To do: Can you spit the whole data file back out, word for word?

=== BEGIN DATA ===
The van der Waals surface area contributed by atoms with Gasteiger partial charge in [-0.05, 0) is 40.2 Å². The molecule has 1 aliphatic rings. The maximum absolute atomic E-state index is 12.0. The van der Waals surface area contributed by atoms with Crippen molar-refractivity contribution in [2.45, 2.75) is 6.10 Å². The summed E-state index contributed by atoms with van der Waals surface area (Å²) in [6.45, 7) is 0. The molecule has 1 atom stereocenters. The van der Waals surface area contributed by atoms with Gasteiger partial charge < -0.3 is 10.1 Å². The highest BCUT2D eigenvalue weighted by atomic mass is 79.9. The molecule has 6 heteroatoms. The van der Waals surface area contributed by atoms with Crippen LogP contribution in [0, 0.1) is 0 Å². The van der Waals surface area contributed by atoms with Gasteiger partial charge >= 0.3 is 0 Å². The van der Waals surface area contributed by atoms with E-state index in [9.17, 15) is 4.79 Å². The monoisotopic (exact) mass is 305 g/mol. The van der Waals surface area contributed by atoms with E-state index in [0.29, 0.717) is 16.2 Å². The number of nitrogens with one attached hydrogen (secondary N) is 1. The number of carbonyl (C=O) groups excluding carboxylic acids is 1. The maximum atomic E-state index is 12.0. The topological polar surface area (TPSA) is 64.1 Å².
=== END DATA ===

The van der Waals surface area contributed by atoms with Gasteiger partial charge in [-0.05, 0) is 40.2 Å². The molecule has 1 aliphatic rings. The maximum absolute atomic E-state index is 12.0. The van der Waals surface area contributed by atoms with Crippen molar-refractivity contribution in [2.45, 2.75) is 6.10 Å². The summed E-state index contributed by atoms with van der Waals surface area (Å²) in [6.45, 7) is 0. The molecule has 1 atom stereocenters. The van der Waals surface area contributed by atoms with Gasteiger partial charge < -0.3 is 10.1 Å². The highest BCUT2D eigenvalue weighted by atomic mass is 79.9. The molecule has 6 heteroatoms. The van der Waals surface area contributed by atoms with Crippen LogP contribution in [0, 0.1) is 0 Å². The van der Waals surface area contributed by atoms with Gasteiger partial charge >= 0.3 is 0 Å². The van der Waals surface area contributed by atoms with E-state index in [9.17, 15) is 4.79 Å². The monoisotopic (exact) mass is 305 g/mol. The van der Waals surface area contributed by atoms with E-state index in [0.29, 0.717) is 16.2 Å². The number of nitrogens with one attached hydrogen (secondary N) is 1. The number of carbonyl (C=O) groups excluding carboxylic acids is 1. The maximum atomic E-state index is 12.0. The topological polar surface area (TPSA) is 64.1 Å².